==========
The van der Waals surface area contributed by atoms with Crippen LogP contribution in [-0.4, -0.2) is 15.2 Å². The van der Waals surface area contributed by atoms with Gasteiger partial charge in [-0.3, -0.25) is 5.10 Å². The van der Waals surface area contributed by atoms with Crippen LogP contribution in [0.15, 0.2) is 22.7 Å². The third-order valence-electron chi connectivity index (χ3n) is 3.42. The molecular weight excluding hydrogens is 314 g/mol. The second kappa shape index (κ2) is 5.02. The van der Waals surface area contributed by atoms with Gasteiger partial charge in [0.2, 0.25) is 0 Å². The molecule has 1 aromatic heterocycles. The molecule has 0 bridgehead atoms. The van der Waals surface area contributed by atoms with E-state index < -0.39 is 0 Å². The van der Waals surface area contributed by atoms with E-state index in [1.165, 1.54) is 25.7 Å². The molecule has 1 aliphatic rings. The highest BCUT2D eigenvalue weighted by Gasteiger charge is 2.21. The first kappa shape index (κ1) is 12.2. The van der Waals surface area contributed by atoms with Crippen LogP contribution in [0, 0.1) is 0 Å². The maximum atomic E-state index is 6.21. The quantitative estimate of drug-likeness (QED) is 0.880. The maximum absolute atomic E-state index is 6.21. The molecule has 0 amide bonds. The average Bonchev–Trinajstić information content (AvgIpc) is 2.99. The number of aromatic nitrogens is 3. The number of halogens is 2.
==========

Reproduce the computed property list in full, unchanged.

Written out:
The van der Waals surface area contributed by atoms with Crippen LogP contribution in [-0.4, -0.2) is 15.2 Å². The van der Waals surface area contributed by atoms with Gasteiger partial charge in [-0.3, -0.25) is 5.10 Å². The van der Waals surface area contributed by atoms with Crippen LogP contribution in [0.15, 0.2) is 22.7 Å². The third-order valence-electron chi connectivity index (χ3n) is 3.42. The molecular weight excluding hydrogens is 314 g/mol. The second kappa shape index (κ2) is 5.02. The van der Waals surface area contributed by atoms with Gasteiger partial charge in [0.2, 0.25) is 0 Å². The molecule has 1 aromatic heterocycles. The molecule has 0 bridgehead atoms. The van der Waals surface area contributed by atoms with E-state index < -0.39 is 0 Å². The van der Waals surface area contributed by atoms with E-state index in [1.165, 1.54) is 25.7 Å². The molecule has 1 aliphatic rings. The highest BCUT2D eigenvalue weighted by Gasteiger charge is 2.21. The first kappa shape index (κ1) is 12.2. The van der Waals surface area contributed by atoms with Crippen LogP contribution in [0, 0.1) is 0 Å². The maximum atomic E-state index is 6.21. The quantitative estimate of drug-likeness (QED) is 0.880. The maximum absolute atomic E-state index is 6.21. The molecule has 0 amide bonds. The average Bonchev–Trinajstić information content (AvgIpc) is 2.99. The number of aromatic nitrogens is 3. The number of halogens is 2.